Throughout the book Sinnott-Armstrong tackles the idea that ‘if God does not exist – everything is permitted’ which raises many interesting questions. Firstly it forces us to question why, then, do secular people perform acts of moral kindness and avoid acts which are considered immoral? Secondly we must ask, if a theist’s desire to behave in a morally correct way is a direct result of a want to go to Heaven or a fear of going to Hell – is this truly as good and selfless as a person simply behaving well to avoid causing harm to other people?

Walter Sinnott-Armstrong argues that in order to be moral in any given circumstance, a person need not look to God for advice. In fact in many cases this might be dangerously immoral as religious texts such as the Bible have been known to give some questionable words of wisdom. These include women being banned from speaking in churches, a man who curses his parents being instantly put to death and slaves being commanded to obey their master in everything – never mind their human rights. So how, you might ask, can I remain a morally good person without the guidelines set down for me by God? It is simple, answers Walter Sinnott-Armstrong, you must live by what he refers to as harm-based morality. Are you causing anyone harm, in any way by your action? If you are then this is morally wrong because harm is pain and causing someone pain is wrong – we don’t need someone to tell us that.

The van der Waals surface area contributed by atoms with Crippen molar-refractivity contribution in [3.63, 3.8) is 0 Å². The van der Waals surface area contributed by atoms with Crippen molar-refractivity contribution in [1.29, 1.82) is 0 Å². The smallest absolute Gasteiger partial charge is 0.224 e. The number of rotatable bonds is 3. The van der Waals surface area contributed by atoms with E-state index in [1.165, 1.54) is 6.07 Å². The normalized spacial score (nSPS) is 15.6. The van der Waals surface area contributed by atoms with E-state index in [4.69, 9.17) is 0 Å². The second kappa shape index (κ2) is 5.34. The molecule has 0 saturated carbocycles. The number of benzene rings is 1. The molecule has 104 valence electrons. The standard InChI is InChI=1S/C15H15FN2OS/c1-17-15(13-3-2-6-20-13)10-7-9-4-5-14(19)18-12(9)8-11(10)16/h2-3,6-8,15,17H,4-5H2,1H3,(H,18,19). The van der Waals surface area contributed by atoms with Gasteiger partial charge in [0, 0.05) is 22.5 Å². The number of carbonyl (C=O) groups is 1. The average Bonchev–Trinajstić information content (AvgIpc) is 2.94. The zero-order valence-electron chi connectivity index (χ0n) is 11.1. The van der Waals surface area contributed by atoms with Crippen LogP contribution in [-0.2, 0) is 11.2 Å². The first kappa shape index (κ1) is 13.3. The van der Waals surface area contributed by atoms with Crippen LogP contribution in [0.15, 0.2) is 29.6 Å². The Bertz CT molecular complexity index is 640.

Take the phrase ‘if God does not exist – everything is permitted’. Sinnott-Armstrong disproves this theory by arguing that rape, for instance, is wrong whether God exists or not. Rape is morally wrong, not just because a supreme being said it was, but because it causes harm to the victim. Clearly, as he explains, there are exceptions to this moral code. Take for example a doctor cutting open a patient. However in circumstances such as these the short term pain is often created in an attempt to achieve a greater good and this must, of course, be taken into account.

I have given a remarkably one-sided opinion of the subject and have spoken only of the conclusion to Sinnott-Armstrong’s musings however ‘Morality Without God’ considers both theistic and secular angles fairly whilst continually drawing concise conclusions. In America, a nation where 53% of people would not vote for an atheist President, Walter Sinnott-Armstrong boldly addresses an issue which is dividing his country in half. This book is an accessible text with astounding clarity which I would whole-heartedly recommend to both atheists and theists.

I hope, during the course of this article you have perhaps seen something that entices you and gives you that desire to read. It seemed fitting that for my first article in this series, I would finish with my favourite quote about reading, written by Alan Bennett in The History Boys:
“The best moments in reading are when you come across something – a thought, a feeling, a way of looking at things – that you’d thought special, particular to you. And here it is, set down by someone else, a person you’ve never met, maybe even someone long dead. And it’s as if a hand has come out and taken yours.”